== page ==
CS: There is a sequence where Hawking dives into Venus that is not only visually stunning, but the sequence sends a pretty strong message to climate change deniers. Whose idea was that?
BB: One thing about Stephen is that he is very passionate about the environment and mankind’s influence on it. The way that sequence came to be is because during production, the United States withdrew from the Paris Climate Agreement. That decision spurred Stephen to make Venus the first stop on his new journey in this episode. Planet-wide, catastrophic climate change is not a theory. Venus – the nearest planet to ours – has undergone such a process, and if we can’t learn from that example, we are simply deluding ourselves. The challenge was how to make that sequence exciting rather than tub-thumping, and if we succeeded it was thanks to some dazzling extravehicular activity from Commander Hawking himself.
CS: What do you hope people take away from this series? Having worked with Professor Hawking so many times over the years, what makes this series special?
BB: This series is the closest to the very first idea I had for a show with Stephen, yet was never able to make until the folks at CuriosityStream allowed us at Bigger Bang the creative freedom to try it. For the first time, we see the world’s most famous scientist engaging with the Universe up close. That is an incredible rarity! We also tried very hard to show the scale of things and to reveal how Stephen’s life story has driven his research. So, I hope this is a new way of communicating science to people of all ages; an exciting adventure but with real (and possibly troubling) science at its heart. By the end, I hope people will stop arguing about trivial stuff because we should focus on preserving the most amazing thing we know that exists in the Universe – the human race.
CS: SHFP 2 ends with a cliffhanger, but fortunately for viewers, it’s not the last episode in the series! Without revealing too much, can you give us a hint of what to expect from SHFP 3?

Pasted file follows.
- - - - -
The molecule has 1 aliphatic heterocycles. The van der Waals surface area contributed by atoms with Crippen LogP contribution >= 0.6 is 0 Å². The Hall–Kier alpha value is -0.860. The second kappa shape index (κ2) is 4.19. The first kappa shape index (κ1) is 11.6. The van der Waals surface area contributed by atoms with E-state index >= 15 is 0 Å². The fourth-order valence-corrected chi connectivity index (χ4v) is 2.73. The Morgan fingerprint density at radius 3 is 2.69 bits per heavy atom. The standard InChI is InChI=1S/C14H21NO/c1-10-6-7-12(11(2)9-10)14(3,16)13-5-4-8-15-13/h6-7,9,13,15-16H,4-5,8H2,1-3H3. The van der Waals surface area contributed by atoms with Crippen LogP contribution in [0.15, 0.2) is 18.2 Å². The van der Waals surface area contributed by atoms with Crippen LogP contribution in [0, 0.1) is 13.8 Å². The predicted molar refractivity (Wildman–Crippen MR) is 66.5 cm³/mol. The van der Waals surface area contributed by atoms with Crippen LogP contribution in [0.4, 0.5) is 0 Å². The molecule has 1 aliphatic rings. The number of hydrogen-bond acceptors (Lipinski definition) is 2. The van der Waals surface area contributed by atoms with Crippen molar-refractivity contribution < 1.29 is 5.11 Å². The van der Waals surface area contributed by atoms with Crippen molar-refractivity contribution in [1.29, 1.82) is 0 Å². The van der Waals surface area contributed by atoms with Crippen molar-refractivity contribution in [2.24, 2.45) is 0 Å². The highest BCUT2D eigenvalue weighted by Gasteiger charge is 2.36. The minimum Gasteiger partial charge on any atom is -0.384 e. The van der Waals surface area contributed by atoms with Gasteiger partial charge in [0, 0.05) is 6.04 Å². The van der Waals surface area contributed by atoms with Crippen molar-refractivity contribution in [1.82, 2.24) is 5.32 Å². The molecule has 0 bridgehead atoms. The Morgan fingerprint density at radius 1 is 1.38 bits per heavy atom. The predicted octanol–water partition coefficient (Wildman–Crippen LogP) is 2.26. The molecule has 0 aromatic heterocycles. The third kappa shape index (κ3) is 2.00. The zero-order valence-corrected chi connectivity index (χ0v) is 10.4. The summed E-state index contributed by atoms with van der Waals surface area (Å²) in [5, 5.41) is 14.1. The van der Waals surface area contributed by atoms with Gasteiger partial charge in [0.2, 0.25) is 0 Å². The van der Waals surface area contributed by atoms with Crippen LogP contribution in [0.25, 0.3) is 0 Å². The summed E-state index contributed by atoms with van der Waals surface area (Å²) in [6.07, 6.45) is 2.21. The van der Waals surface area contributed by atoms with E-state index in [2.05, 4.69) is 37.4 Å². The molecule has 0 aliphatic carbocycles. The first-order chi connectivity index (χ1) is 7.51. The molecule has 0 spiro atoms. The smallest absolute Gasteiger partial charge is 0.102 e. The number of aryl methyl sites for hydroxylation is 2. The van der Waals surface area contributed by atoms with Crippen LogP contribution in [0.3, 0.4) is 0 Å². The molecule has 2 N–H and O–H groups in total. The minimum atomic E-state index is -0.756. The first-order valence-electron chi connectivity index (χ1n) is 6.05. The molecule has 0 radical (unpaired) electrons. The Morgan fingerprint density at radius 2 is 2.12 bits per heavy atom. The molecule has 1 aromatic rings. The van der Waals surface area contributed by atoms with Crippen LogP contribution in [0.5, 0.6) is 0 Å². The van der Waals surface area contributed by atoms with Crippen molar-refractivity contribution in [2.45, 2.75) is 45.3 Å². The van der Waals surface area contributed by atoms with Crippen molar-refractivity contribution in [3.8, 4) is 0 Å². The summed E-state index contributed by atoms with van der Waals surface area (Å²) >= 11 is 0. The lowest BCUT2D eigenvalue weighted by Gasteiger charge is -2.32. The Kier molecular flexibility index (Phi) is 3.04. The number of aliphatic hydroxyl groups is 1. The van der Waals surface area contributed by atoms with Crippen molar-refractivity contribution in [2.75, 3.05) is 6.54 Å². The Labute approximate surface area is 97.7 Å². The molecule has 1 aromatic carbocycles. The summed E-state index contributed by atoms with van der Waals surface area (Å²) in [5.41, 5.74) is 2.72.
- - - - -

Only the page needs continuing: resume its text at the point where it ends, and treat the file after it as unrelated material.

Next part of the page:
BB: Ah ha! Yes, difficult not to give too much away. Let’s just say that SHFP 3 takes things to a whole new level, both with what the ship can do and what Hawking can do with it…
We are just one week away from the premiere of one of our most exciting original documentaries to date, Miniverse. The film features the always wonderful CuriosityStream advisory board member Michio Kaku, as well as astronomers Derrick Pitts and Laura Danly, and is hosted by former astronaut Chris Hadfield. All of you space fans out there may remember Commander Hadfield as a YouTube sensation for his performance of David Bowie’s “Space Oddity” aboard the International Space Station. Well, it turns out he’s just as fun and creative to work with as you might imagine. We sat down with Doug Cohen, executive producer of Flight 33, to live vicariously through him about working with one of the world’s greatest astronauts.
Q: What was Chris Hadfield (CH) like to work with?
A: Chris is a former fighter pilot and an astronaut, so the things that felt like challenges to the rest of us were no sweat to him. To quote one member of our crew, “Chris Hadfield is the best human being I’ve ever met.” It’s not just that he’s charming, curious and tireless; it’s also that he sings, plays guitar, tells great stories and, of course, he’s been to space!
Q: What was the funniest thing that happened while shooting Miniverse?
A: Chris had spent the whole day driving at about 40 miles per hour through the Mojave Desert while chatting with astronomer Laura Danly. We kept his speed down to reduce the amount of road noise during the conversation. As the sun set, we prepped to shoot beauty shots of the car driving down the lonely desert highway. I radioed to Chris that he should drive past the camera, and since we weren’t rolling sound he was now free to go as fast as he wanted. When I called “action”, he put the pedal to the metal and whipped past us at 122 miles per hour with poor Laura Danly holding on for dear life! That’s the last time I tell a former fighter pilot to drive as fast as he wants!